It’s passing period and Lowell students are bustling through the Catwalk to their next class, anxiously chatting about their hours of homework and stressing about how they have to get an A. When the dust settles, what is left is a few booths manned by students and professionals. These booths are adorned with motivational posters and encouraging post-it notes. However, few Lowellites are engaging with the booths — the booths set up that morning with the sole purpose of helping to improve students’ mental health.
Mental health awareness and addressing mental illnesses have been two big issues Lowell has faced for years. A recent survey by The Lowell showed that 36 percent of students believe they have some sort of mental illness, but not nearly that many receive help.
As part of their ongoing effort to try to break this trend, Lowell’s Student Body Council (SBC) teamed up with the Wellness Center to organize their annual Social Awareness Week (SAW) during the first week of February. Throughout the week, they put together an extensive itinerary of events ranging from booths on the Catwalk to presentations in the auditorium. According to SBC’s Community Liaison, Amber Chung, SAW had two goals this year: spreading awareness of mental health and destigmatizing mental illness. The week received mixed responses from students. Many gave positive feedback while others noticed issues with the lack of student attendance and were concerned with how much SAW was actually helping.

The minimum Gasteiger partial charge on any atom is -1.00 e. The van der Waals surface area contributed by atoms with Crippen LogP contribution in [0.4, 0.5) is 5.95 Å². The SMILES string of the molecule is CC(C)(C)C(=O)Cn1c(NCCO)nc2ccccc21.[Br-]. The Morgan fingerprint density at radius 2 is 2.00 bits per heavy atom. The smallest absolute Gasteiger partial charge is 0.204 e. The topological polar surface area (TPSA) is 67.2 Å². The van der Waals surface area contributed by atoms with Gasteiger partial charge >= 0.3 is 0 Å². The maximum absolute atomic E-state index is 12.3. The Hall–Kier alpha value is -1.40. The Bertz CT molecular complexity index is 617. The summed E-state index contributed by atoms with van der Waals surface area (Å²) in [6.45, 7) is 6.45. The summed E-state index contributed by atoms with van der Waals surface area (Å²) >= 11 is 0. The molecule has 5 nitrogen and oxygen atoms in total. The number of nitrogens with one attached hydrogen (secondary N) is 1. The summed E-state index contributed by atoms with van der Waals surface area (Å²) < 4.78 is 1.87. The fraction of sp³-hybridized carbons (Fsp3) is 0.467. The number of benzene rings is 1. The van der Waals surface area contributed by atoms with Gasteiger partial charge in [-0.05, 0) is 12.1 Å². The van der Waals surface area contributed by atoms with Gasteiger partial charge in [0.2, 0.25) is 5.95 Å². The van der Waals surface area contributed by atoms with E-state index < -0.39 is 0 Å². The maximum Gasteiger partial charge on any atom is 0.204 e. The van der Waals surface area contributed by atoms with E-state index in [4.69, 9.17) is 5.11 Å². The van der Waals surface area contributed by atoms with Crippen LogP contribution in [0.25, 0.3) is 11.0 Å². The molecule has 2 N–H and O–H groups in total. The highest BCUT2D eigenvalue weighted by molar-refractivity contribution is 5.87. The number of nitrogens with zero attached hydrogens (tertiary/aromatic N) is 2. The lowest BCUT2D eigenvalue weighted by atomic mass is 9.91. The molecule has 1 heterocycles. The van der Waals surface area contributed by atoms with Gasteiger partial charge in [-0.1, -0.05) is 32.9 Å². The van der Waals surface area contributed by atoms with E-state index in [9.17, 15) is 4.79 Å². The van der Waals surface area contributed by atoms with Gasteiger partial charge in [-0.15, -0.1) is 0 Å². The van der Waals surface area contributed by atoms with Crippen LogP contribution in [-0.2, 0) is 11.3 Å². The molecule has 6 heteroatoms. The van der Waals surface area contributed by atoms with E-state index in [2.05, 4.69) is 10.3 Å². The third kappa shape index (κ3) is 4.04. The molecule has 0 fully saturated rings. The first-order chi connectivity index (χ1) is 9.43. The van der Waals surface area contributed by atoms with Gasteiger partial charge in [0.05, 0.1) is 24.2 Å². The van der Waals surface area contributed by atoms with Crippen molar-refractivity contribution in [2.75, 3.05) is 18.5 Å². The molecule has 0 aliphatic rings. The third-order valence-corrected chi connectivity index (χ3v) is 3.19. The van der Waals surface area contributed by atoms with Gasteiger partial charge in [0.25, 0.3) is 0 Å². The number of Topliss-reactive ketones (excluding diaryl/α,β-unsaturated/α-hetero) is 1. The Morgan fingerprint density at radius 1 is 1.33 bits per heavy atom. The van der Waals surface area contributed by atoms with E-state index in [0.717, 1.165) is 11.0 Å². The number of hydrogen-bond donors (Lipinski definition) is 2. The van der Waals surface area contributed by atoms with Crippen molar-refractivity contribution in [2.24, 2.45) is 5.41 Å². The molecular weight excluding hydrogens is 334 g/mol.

The SAW events were all aimed at improving mental health, whether through increasing the awareness of the importance of mental health or teaching methods of stress relief. Monday focused on meditation, which is useful to reduce stress and anxiety, and is already implemented as a program in many SFUSD schools. Tuesday featured mood tracking. Students would learn from peers how to fill out a pamphlet to track their moods and emotions throughout a month-long time frame. On Wednesday, there was a presentation put on by representatives of the National Alliance on Mental Health entitled “Ending the Stigma.” According to the SAW itinerary, “[the presentation was] devoted to giving students an opportunity to learn about mental health conditions.” On Thursday, SBC held a resource fair. A multitude of booths were set up along the catwalk, all aimed at teaching different cultural approaches to healing. On Friday, mask painting on the catwalk was coupled with the main event: speaker Ashanti Branch’s presentation: “The Mask You Live In.” Given in the Carol Channing Theater, the presentation emphasized the negative effects societal pressures of masculinity have on men, especially those of color, although the information could be applied to everyone.
Many Lowellites enjoyed SAW and appreciated the way that events were aimed at addressing the stigmatized topic of mental health. Junior Hadiqah Syed especially liked Tuesday’s event. “[The mood trackers are] just trying to break down barriers,” Syed said. “It allows students at Lowell who have expressed feeling of depression or anxiety to really reflect on their mood and how [they can] improve it.” Other students like senior Ella Weiss also noted the conversation the events sparked throughout campus — a conversation she believes doesn’t occur enough among Lowell students.